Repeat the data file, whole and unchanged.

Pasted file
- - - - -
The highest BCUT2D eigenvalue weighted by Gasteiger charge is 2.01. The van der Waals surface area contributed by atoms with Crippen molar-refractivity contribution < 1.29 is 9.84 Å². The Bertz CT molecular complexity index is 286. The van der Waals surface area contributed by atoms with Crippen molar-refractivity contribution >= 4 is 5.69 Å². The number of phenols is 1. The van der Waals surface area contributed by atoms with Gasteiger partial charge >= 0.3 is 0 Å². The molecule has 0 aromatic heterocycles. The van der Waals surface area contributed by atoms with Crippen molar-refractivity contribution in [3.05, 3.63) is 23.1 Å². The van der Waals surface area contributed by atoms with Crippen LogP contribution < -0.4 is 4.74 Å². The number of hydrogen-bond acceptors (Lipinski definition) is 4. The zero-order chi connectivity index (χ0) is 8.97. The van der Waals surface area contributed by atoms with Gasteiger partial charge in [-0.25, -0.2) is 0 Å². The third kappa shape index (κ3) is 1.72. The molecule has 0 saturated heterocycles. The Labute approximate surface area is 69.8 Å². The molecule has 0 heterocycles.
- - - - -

The highest BCUT2D eigenvalue weighted by Gasteiger charge is 2.01. The van der Waals surface area contributed by atoms with Crippen molar-refractivity contribution < 1.29 is 9.84 Å². The Bertz CT molecular complexity index is 286. The van der Waals surface area contributed by atoms with Crippen molar-refractivity contribution >= 4 is 5.69 Å². The number of phenols is 1. The van der Waals surface area contributed by atoms with Gasteiger partial charge >= 0.3 is 0 Å². The molecule has 0 aromatic heterocycles. The van der Waals surface area contributed by atoms with Crippen molar-refractivity contribution in [3.05, 3.63) is 23.1 Å². The van der Waals surface area contributed by atoms with Crippen LogP contribution < -0.4 is 4.74 Å². The number of hydrogen-bond acceptors (Lipinski definition) is 4. The zero-order chi connectivity index (χ0) is 8.97. The van der Waals surface area contributed by atoms with Gasteiger partial charge in [-0.25, -0.2) is 0 Å². The third kappa shape index (κ3) is 1.72. The molecule has 0 saturated heterocycles. The Labute approximate surface area is 69.8 Å². The molecule has 0 heterocycles.